Lisa Merriam

AEG, Farmers Insurance Buys Corporate Naming Rights for Non-Existent Stadium

Settling naming rights before breaking ground, stadium-naming-rightsSports Business Daily reports that Los Angeles has got a corporate name for a stadium that hasn’t been built (it doesn’t even have permits or an architect) and has no NFL team. AEG, owner of Farmers Insurance, just paid $600 million for a 30 year lease for naming rights on this non-existent structure.  Farmers Field is being called the largest naming rights contract ever.

Farmers Chief Marketing Officer Kevin Kelso thinks the deal will be a big win:  “This is going to put Farmers up as a brand and get exposure at a really high level, and that’s very attractive to us. … Having our name associated with this will give us a TiVo-proof exposure opportunity.”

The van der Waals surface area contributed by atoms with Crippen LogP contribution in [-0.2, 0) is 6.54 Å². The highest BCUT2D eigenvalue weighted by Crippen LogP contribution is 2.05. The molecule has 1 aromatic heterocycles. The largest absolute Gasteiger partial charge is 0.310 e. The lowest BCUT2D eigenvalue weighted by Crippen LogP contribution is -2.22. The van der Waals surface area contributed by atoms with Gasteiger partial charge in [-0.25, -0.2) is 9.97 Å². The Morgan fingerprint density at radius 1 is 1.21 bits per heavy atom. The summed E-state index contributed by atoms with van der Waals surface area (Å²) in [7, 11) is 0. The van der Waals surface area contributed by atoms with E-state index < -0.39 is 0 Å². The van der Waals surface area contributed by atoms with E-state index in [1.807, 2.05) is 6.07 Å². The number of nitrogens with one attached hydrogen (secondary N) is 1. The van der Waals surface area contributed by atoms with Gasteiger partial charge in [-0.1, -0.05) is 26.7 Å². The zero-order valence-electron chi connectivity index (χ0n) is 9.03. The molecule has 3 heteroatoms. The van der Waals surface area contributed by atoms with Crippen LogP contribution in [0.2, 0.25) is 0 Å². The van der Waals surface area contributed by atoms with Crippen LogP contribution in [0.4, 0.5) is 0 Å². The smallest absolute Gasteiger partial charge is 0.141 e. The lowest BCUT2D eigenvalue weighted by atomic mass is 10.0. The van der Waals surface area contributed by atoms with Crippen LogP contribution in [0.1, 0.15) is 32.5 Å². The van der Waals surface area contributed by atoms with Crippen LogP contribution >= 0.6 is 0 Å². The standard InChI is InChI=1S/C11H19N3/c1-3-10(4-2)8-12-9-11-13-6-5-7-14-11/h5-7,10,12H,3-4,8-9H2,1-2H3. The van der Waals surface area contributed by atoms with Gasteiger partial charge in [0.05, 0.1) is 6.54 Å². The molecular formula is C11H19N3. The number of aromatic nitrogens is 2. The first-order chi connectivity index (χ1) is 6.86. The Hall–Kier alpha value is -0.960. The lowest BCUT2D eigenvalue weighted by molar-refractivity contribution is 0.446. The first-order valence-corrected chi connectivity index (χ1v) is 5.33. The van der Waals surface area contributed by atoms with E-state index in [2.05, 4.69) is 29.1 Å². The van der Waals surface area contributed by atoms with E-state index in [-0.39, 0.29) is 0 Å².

Given how tough it has been to get a team in Los Angeles, Farmers might have been better off nabbing the naming rights to Cowboy Stadium in time for the 2011 Super Bowl. That stadium still has no name rights owner. The last time the Super Bowl was played in a stadium without a corporate name was in 2008 at the Louisiana Super Dome–and those rights are also still available.

UPDATE:  The deal died four years later…but to huge benefit to the Farmer’s brand. The much-promoted deal earned the brand over $6 million in brand exposure, according to Front Row Analytics–without a stadium being built, without an NFL team and without Farmer’s having to pay anything. Pretty good deal for nothing!